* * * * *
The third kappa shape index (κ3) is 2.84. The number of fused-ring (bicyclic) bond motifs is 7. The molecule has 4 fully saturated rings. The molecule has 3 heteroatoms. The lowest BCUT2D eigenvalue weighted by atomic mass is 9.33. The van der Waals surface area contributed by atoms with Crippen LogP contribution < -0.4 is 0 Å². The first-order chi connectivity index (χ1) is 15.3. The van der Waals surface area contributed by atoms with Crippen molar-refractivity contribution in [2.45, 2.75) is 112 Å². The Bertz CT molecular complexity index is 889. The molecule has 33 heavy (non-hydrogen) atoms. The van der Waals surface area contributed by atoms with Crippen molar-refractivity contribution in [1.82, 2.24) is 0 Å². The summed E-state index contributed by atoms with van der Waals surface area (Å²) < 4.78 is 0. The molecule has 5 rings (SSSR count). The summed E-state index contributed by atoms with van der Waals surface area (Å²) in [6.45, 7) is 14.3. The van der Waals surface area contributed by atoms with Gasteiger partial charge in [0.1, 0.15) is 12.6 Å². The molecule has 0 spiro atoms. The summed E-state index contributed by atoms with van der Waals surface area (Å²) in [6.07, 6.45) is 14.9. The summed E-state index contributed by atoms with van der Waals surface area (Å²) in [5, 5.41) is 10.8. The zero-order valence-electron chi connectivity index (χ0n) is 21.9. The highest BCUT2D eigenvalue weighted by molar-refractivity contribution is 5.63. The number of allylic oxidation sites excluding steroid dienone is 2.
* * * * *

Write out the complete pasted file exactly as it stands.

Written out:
The third kappa shape index (κ3) is 2.84. The number of fused-ring (bicyclic) bond motifs is 7. The molecule has 4 fully saturated rings. The molecule has 3 heteroatoms. The lowest BCUT2D eigenvalue weighted by atomic mass is 9.33. The van der Waals surface area contributed by atoms with Crippen LogP contribution < -0.4 is 0 Å². The first-order chi connectivity index (χ1) is 15.3. The van der Waals surface area contributed by atoms with Crippen molar-refractivity contribution in [2.45, 2.75) is 112 Å². The Bertz CT molecular complexity index is 889. The molecule has 33 heavy (non-hydrogen) atoms. The van der Waals surface area contributed by atoms with Crippen molar-refractivity contribution in [1.82, 2.24) is 0 Å². The summed E-state index contributed by atoms with van der Waals surface area (Å²) < 4.78 is 0. The molecule has 5 rings (SSSR count). The summed E-state index contributed by atoms with van der Waals surface area (Å²) in [6.45, 7) is 14.3. The van der Waals surface area contributed by atoms with Gasteiger partial charge in [0.1, 0.15) is 12.6 Å². The molecule has 0 spiro atoms. The summed E-state index contributed by atoms with van der Waals surface area (Å²) in [6.07, 6.45) is 14.9. The summed E-state index contributed by atoms with van der Waals surface area (Å²) in [5, 5.41) is 10.8. The zero-order valence-electron chi connectivity index (χ0n) is 21.9. The highest BCUT2D eigenvalue weighted by molar-refractivity contribution is 5.63. The number of allylic oxidation sites excluding steroid dienone is 2.